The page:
The Palais, on the other hand, is a mess. Its cheesy orientalist facade is crumbling, and its administrative future is uncertain. In his statement to press, Perkins, a single-issue candidate, said that he was tired of inaction on “both sides of politics” on the matter of the theatre. The candidate for the seat of Albert Park described himself as an “unaligned, unendorsed independent”. Which is not dissimilar to the way the local group “UnChain” describes itself.

“To these people: before giving your primary vote to the man who wrote Fuck Your Dad, perhaps you might like to consider the impact of that decision first. Because I don’t think Tex really has.”

I am perplexed. Sure, the State Heritage-listed Palais needs repair and stewardship and sure, men approaching 50 sometimes get a civic bee in their bonnet. But of all the special things that have closed in St Kilda, from the Scheherezade schnitzel joint to Pure Pop Records to the death of local courage in art when the council-run space The Linden Gallery was raided on suspicion of child pornography last year, surely something might have tempted Perkins before now. That he has chosen to put the heft of the rock star-turned-politician behind a venue that nearly everyone in the postcode wants to save seems odd.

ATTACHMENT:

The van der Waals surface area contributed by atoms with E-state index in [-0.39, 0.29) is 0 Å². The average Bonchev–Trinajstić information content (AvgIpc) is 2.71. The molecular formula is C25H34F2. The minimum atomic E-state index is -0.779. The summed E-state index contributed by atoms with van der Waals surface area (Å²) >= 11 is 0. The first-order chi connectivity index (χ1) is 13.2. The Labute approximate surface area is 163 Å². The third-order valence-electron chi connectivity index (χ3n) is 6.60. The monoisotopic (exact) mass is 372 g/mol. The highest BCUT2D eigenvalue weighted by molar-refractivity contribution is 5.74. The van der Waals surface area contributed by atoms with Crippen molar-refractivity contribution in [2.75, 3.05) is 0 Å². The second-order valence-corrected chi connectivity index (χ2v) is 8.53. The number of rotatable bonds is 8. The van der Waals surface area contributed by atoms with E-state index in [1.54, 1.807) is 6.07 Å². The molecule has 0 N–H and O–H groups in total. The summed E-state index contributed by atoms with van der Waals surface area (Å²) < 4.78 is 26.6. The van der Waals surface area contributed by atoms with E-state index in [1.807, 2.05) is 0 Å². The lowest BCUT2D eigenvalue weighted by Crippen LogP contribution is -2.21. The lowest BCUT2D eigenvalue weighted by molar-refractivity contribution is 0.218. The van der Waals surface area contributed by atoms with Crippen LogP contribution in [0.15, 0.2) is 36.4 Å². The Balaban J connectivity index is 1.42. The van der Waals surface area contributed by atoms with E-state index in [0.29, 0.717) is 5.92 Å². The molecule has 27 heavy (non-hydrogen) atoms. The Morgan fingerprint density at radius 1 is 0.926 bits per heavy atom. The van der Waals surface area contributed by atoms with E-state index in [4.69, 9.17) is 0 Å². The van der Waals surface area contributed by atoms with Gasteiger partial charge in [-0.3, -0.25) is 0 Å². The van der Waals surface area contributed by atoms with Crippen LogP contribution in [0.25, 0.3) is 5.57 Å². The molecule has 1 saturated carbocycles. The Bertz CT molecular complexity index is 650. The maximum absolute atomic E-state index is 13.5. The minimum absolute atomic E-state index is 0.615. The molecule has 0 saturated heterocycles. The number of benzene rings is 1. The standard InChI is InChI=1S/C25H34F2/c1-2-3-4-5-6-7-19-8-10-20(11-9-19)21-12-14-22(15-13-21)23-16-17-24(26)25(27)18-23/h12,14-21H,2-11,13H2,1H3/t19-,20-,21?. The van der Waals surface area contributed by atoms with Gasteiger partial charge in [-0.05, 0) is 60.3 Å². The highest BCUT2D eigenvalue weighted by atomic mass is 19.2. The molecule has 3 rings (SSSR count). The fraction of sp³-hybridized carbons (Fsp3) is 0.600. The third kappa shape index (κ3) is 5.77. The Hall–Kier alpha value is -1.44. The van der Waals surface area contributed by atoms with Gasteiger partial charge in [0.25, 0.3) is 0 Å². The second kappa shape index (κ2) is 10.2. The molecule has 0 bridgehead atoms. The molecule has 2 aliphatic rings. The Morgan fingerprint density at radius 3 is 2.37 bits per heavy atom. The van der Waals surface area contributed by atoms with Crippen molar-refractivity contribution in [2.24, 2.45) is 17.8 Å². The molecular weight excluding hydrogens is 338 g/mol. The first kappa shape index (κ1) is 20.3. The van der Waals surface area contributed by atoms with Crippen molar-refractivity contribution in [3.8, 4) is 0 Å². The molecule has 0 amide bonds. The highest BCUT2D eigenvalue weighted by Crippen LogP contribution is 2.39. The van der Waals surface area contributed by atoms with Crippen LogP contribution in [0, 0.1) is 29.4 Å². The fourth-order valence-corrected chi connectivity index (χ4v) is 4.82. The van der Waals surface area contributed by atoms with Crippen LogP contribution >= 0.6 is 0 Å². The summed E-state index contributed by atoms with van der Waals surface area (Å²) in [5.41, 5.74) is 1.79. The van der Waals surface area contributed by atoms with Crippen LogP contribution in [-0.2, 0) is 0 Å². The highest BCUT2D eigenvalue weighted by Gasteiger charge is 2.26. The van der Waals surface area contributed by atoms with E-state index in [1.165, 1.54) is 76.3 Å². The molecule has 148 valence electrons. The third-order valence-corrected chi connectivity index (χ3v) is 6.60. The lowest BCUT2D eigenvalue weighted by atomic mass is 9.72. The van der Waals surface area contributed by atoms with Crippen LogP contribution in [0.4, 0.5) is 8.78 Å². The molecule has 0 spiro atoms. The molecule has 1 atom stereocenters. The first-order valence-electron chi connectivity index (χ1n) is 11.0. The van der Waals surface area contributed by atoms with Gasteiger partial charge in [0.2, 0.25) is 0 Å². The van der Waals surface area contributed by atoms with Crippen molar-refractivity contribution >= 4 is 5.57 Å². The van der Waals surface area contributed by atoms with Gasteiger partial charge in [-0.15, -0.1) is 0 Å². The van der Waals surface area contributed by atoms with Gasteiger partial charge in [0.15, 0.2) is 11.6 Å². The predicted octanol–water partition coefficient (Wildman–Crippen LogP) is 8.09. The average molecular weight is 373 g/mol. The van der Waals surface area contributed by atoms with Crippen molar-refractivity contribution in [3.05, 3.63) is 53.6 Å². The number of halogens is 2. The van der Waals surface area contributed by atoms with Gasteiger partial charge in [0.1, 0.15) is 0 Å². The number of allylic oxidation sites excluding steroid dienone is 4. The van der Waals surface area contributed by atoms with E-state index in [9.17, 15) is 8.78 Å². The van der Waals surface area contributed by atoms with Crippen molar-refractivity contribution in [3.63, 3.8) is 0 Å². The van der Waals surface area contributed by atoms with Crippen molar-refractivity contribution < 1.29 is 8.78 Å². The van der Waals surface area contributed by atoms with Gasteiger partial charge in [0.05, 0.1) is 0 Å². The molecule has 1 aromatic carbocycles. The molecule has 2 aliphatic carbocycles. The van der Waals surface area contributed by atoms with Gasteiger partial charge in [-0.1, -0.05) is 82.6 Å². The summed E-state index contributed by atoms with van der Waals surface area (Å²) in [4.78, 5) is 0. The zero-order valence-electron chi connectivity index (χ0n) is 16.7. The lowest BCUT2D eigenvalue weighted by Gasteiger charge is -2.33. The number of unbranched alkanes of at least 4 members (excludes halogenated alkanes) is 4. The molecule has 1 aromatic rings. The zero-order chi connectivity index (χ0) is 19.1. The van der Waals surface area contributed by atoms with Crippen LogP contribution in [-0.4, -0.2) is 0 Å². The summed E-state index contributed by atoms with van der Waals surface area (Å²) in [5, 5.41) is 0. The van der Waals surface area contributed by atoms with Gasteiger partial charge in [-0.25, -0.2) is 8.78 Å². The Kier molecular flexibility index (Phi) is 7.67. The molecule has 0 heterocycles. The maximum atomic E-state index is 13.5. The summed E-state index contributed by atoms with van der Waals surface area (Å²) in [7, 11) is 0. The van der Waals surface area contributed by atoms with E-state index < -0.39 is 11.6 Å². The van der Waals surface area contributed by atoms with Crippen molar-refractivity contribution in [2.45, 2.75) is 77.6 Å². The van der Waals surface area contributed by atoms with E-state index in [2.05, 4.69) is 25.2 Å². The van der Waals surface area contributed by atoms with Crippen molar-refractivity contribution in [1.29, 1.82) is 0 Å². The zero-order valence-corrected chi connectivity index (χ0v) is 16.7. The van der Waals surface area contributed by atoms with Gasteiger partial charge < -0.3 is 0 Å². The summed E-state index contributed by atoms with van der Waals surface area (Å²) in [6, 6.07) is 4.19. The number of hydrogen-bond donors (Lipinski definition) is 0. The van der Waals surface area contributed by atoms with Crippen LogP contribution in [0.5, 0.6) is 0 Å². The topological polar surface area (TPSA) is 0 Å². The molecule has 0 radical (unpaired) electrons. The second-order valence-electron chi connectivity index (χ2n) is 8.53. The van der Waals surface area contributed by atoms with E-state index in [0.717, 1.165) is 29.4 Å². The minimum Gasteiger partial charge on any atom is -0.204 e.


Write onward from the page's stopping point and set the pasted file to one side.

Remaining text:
But there is another problem. Aside from the fact that there are other entirely legal and sustainable models to save the dilapidated building aside from purely state funding, the guy happens to be running against the opposition arts spokesman, Martin Foley. You know. The only man who has any kind of real chance at clawing back funding for rock’n’roll.